Opinion: Sexual Harassment in the British Asian Muslim Community Must Be Taken More Seriously

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Sexual harassment is a taboo subject in British Muslim society and we need to call men out for their actions. The way a woman dresses is not an excuse for a man to think it’s acceptable to sexually demean her.

Every woman I know has experienced some form of sexual harassment. And the tragic murder of Sarah Everard has highlighted threats made against women from black and ethnic minorities.

New figures published by the government’s Office for National Statistics (ONS) revealed that in England and Wales, fewer than one in six women report crimes of sexual assault to the police. The ONS figures also show adults of black and mixed ethnicity were more likely to experience sexual assault.

This doesn’t surprise me at all. During my early teens, that’s when I experienced the most sexual harassment by men and boys leering at me and making inappropriate sexual remarks about my body. Twice there was a verbal threat of sexual violence and I had to contact the police. It wasn’t taken very seriously and I felt extremely vulnerable and at that time – I had lost my faith in the police. I even decided to learn karate to defend myself in case one day, the verbal turned physical.

It’s important to understand that sexual harassment is different from sexual assault. Sexual harassment is any kind of unwanted behaviour of a sexual nature, which makes you feel humiliated or intimidated, or that creates a hostile environment. When someone calls you insulting sexual names, talks about you in a sexual way that makes you feel uncomfortable (like commenting on your body), or spreads sexual rumours about you, that’s sexual harassment. 

As a society, I feel that women, in particular, have excused sexual harassment because it happens so often. It’s just become a part of our everyday lives. I am always cautious of the threat of imminent danger, especially if I am coming home late from work. I take precautions like walking where its brightly lit, sitting on a train carriage where there are several people, I don’t listen to my headphones so that I can hear who is around me, I call my husband so he knows what time to expect me home and I don’t wear heels – in case I need to run. For some people, this might seem a little over the top but it helps me feel safe.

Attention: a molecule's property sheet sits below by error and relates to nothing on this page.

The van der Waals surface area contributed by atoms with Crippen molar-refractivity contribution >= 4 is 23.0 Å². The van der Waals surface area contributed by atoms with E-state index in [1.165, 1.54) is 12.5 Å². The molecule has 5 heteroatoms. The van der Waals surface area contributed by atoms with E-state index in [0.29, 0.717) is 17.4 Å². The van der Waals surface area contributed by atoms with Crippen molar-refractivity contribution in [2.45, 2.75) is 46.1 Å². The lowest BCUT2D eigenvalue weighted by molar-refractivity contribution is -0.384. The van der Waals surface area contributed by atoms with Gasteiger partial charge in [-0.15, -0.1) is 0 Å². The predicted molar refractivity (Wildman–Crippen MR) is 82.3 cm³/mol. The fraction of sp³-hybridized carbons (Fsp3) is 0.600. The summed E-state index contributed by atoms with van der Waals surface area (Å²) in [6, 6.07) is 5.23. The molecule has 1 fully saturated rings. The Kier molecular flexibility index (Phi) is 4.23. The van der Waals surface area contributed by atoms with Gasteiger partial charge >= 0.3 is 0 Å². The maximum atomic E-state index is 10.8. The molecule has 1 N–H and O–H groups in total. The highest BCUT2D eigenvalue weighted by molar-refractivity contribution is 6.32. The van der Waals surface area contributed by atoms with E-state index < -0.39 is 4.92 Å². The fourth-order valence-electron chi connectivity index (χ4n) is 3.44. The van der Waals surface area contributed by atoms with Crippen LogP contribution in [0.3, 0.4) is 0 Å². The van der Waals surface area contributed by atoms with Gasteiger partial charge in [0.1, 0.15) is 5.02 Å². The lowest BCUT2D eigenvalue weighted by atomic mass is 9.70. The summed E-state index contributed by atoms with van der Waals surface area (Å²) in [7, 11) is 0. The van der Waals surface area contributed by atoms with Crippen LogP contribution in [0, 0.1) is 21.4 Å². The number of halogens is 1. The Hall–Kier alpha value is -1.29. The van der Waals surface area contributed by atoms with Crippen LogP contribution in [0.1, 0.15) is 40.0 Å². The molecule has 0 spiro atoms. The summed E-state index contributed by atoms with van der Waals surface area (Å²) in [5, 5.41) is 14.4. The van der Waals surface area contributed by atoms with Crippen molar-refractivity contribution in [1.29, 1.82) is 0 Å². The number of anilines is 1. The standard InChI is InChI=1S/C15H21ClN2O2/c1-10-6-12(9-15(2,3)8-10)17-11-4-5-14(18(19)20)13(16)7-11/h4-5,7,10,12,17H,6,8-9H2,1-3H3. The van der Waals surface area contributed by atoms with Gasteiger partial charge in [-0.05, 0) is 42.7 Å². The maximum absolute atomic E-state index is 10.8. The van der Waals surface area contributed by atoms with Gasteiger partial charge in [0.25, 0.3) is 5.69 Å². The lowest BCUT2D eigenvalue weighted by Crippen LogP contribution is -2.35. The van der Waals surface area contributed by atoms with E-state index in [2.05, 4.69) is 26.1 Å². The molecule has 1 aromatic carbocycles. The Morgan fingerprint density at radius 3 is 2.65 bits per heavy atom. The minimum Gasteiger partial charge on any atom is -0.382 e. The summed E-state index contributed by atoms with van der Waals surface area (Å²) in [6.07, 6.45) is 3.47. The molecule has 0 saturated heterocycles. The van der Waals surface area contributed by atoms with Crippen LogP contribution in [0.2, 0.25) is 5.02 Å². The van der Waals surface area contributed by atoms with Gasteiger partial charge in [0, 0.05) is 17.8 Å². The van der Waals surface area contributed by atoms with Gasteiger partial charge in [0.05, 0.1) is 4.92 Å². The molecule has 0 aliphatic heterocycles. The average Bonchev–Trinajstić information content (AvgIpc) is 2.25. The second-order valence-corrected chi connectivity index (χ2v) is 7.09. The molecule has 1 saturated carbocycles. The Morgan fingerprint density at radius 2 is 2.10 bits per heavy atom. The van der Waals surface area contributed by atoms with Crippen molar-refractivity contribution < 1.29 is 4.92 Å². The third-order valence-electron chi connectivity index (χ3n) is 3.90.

Throughout my life, I have been warned to cover up my body more by older women to avoid unwanted attention. I understand one of the reasons why women choose to wear a hijab is to protect them from men’s desire. But it doesn’t matter what you wear or don’t wear, if a man wants to sexually harass you – he will. Wearing a hijab, jilbab, niqab, burka, or loose clothing does not make you exempt from experiencing sexual harassment. In fact, statistics suggest it could exacerbate it.

According to the monitoring group Tell Mama, in 2015 alone there was a 326 percent increase in hate crimes against Muslims in the UK, with Muslim women more likely to be attacked. And in 2017, data showed that nearly 6 out of 10 victims of anti-Muslim hate were women and 8 in 10 of the perpetrators were male, re-affirming previous findings over the years that anti-Muslim hate or Islamophobia at a street level is also male on female abuse in addition to anti-Muslim hatred and bigotry.

Gendered Islamophobia means that Muslim women who wear a veil are subject to sexual harassment because of the negative stereotypes associated with oppression and terrorism.

It’s also important to highlight that Muslim and non–Muslim men are perpetrators too. Sexual harassment is a taboo subject in British Muslim society and we need to call men out for their actions. The way a woman dresses is not an excuse for a man to think it’s acceptable to sexually demean her. And it infuriates me when Muslim women promote this idea rather than openly challenge it.

It’s hard to ignore that sexual harassment against Muslim women from black and ethnic minorities is on the rise. UK Prime Minister Boris Johnson vowed the UK government will do “everything we can” to protect women. This includes new proposals to spend an additional £25 million for better lighting and CCTV, and a pilot scheme which would see plain-clothes officers in pubs and clubs. But will this truly protect Muslim women? 

According to Tell Mama, Islamophobia increased dramatically by 375% after Boris Johnson write a column referring to veiled Muslim women as ‘letterboxes’ and ‘bank-robbers’. He also previously claimed Islamophobia is a “natural reaction to Islam.” 

Therefore it’s hard for me to fully believe that sexual harassment against British Asian Muslim women is taken as seriously compared to sexual harassment against non-Muslim women. One of the more positive plans that make me feel optimistic is that UK police will record ‘misogyny’ related crimes as ‘hate crimes’ on an experimental basis. It should help give a truer representation of the sexual harassment that Muslim women suffer, which might eventually mean our safety is valued more.

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